|Publication number||US5898520 A|
|Application number||US 08/798,235|
|Publication date||Apr 27, 1999|
|Filing date||Feb 11, 1997|
|Priority date||Feb 11, 1997|
|Publication number||08798235, 798235, US 5898520 A, US 5898520A, US-A-5898520, US5898520 A, US5898520A|
|Original Assignee||Raytheon Company|
|Export Citation||BiBTeX, EndNote, RefMan|
|Patent Citations (10), Referenced by (10), Classifications (31), Legal Events (7)|
|External Links: USPTO, USPTO Assignment, Espacenet|
1. Field of Invention
This invention relates to imaging systems. Specifically, the present invention relates to three-dimensional imaging systems for use with passive polarizing glasses.
2. Description of the Related Art
Three-dimensional stereovision imaging systems are used in a variety of demanding applications ranging from aircraft head-up displays to virtual reality and TV and/or computer monitor applications. These applications require realistic images that appear three-dimensional.
Stereovision imaging systems typically include a display device for producing alternate left-eye, right-eye images. Each eye perceives a slightly different image adjusted for the difference in viewing angles between the left and right eyes. This enhances depth perception, making images appear more realistic.
A variety of imaging systems have been developed to enhance depth perception and image quality using stereovision principles. Several of these systems are described in a paper from 3DTV Corporation entitled "Stereoscopic Imaging Technology" by Michael Starks. The systems described in the above paper often require expensive control circuitry, expensive electrically controlled shutter glasses, and/or have unreliable moving parts.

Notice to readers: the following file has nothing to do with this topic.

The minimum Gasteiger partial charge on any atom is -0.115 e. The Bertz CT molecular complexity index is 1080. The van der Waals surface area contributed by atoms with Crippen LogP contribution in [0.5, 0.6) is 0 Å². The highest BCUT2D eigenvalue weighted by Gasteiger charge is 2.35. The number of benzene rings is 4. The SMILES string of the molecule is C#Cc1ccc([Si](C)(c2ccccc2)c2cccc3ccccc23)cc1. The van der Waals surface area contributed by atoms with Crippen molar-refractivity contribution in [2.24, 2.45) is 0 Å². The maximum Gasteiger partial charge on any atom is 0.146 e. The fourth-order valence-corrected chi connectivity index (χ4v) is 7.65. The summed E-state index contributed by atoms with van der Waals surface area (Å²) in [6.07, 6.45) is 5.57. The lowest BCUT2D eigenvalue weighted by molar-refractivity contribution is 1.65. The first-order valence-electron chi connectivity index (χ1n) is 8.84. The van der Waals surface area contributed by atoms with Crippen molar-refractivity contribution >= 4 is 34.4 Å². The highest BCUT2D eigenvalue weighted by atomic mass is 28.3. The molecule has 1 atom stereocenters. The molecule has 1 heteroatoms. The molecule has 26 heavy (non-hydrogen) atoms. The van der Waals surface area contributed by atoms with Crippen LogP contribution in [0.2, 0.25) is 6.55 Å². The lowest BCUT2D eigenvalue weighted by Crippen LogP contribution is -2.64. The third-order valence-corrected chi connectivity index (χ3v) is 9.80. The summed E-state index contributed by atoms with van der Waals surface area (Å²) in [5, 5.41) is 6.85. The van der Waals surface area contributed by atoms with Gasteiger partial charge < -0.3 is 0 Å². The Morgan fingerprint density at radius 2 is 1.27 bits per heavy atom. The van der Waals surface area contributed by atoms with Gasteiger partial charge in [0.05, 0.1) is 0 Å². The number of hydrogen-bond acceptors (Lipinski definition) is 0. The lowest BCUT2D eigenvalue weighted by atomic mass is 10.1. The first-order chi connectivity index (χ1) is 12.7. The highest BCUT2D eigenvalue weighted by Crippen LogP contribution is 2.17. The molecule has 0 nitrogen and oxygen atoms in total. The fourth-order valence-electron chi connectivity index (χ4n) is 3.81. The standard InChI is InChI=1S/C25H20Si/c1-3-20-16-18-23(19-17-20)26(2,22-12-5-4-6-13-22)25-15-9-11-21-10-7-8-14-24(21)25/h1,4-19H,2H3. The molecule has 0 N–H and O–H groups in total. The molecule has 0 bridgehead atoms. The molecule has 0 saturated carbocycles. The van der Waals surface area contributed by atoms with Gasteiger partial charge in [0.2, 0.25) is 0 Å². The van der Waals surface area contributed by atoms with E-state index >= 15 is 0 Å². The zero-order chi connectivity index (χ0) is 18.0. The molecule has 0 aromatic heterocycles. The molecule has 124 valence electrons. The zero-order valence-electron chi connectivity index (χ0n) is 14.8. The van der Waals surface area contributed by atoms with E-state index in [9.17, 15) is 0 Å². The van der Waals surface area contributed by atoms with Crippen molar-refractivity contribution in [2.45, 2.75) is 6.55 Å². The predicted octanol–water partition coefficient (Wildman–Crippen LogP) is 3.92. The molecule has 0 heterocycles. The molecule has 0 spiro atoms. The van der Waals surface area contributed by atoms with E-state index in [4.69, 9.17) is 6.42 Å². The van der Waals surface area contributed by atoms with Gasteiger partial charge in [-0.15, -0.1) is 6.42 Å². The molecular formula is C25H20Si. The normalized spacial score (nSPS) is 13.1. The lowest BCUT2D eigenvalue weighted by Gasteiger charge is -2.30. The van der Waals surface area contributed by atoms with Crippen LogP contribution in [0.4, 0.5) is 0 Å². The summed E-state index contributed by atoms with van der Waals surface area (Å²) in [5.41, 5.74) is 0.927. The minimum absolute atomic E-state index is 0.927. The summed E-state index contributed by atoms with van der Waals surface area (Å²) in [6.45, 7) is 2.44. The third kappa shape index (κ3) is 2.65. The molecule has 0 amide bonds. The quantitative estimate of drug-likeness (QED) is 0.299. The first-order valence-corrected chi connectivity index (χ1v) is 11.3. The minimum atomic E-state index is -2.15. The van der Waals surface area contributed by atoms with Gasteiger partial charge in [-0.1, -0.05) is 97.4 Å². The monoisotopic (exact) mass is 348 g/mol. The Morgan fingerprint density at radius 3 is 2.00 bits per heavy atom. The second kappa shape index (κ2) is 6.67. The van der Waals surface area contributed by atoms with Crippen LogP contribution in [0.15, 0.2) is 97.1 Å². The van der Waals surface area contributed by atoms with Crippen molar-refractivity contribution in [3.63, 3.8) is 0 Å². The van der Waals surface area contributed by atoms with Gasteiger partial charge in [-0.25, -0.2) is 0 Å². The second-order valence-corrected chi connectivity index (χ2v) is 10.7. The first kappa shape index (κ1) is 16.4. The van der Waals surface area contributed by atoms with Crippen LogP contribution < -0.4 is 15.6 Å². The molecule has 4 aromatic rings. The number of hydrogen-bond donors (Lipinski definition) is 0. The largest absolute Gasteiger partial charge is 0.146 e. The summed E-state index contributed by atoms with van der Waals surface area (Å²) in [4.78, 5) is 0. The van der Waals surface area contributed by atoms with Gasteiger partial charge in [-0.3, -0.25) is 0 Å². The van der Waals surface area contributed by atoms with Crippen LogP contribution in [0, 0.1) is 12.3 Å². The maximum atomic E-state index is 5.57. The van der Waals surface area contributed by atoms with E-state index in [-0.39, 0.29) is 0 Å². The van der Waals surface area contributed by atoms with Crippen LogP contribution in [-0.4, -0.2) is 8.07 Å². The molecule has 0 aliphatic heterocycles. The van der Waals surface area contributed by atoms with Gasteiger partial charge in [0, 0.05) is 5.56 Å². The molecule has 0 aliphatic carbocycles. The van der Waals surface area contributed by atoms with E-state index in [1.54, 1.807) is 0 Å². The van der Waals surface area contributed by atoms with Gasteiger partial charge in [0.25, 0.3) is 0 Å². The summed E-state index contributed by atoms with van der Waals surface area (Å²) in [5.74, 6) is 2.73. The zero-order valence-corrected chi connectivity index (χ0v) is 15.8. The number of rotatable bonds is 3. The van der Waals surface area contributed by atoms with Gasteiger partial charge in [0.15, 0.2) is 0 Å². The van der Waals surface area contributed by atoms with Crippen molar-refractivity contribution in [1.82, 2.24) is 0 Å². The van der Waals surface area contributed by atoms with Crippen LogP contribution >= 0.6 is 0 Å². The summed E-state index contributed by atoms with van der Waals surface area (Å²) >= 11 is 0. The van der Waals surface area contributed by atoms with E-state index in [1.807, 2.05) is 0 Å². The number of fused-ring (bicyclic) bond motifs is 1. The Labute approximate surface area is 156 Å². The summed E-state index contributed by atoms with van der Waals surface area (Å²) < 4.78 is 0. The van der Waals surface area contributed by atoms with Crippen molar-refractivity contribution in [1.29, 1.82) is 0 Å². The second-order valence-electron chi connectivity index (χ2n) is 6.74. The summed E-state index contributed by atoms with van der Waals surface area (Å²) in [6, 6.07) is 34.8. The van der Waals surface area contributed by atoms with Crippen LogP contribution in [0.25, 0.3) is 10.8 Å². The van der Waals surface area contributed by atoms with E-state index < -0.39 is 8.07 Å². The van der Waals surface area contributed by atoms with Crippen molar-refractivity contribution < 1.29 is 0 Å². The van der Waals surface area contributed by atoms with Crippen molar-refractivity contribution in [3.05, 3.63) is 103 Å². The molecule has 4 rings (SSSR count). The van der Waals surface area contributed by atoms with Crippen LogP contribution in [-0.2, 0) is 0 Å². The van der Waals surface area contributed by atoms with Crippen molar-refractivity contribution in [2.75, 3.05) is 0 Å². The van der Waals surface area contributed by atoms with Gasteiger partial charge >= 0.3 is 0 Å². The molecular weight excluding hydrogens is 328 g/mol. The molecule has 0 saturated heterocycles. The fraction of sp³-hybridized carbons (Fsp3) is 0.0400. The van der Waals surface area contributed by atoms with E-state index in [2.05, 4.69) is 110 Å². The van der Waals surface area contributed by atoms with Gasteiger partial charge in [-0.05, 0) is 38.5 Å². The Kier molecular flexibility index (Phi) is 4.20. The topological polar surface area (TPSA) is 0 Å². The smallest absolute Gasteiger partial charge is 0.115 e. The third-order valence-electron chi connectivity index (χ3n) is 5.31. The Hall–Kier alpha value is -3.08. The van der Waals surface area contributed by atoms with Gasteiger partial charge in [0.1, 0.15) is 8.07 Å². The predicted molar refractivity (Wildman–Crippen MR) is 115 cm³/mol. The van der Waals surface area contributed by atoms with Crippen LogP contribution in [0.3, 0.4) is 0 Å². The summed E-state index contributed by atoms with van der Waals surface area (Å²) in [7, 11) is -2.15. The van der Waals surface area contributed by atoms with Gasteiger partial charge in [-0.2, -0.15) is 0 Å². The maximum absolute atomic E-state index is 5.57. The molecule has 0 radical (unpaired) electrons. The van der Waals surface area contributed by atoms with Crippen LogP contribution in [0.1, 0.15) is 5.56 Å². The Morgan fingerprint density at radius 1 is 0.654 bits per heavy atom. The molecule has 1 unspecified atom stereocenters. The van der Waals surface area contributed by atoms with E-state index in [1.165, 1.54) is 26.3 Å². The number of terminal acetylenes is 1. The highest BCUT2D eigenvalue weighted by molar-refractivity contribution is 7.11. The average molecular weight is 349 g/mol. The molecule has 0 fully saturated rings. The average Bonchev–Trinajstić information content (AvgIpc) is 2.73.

A variety of successful systems and methods have been developed for encoding alternate left and right image data into video data streams. However, practical and cost-effective systems for directing the alternate image data into alternate eyes have been slow to develop. Existing systems typically work well only within a small range of viewing incident angles due to the nature of associated shutters, polarizer plates, display shapes, glasses and so on. To one standing to the side of such systems, images may appear non-three-dimensional.
Hence, a need exists in the art for cost-effective imaging system that can produce realistic three-dimensional images at a variety of incident angles.
The need in the art is addressed by the three-dimensional stereovision imaging system of the present invention. In the illustrative embodiment, the inventive system is adapted for use with a polarizing filter and includes an imaging subsystem for generating alternating left and right images. A linear polarizer near the image plane polarizes electromagnetic energy corresponding to the image plane and provides a polarized image in response thereto. An electrically addressed twist liquid crystal screen rotates the plane of oscillation of the polarized image by a first twist angle at predetermined times synchronized with the alternating left and right images. Polarizing glasses direct the polarized image from the twist liquid crystal into alternate eyes at the predetermined times in response to the polarization state of the polarized image.
In a specific embodiment, the polarizing glasses have first and second eye-pieces having first and second linear polarizers respectively. The polarizing plane of the first polarizer is rotated with respect to the polarizing plane of the second polarizer by an angle equivalent to the twist angle which is ninety-degrees.
In the illustrative embodiment, the polarizing filter includes a scattering screen for reflective mode operation, and a display for transmissive mode operation.
FIG. 1 is a diagram of a three-dimensional imaging system operating in reflecting mode, including a polarizing filter, and constructed in accordance with the teachings of the present invention.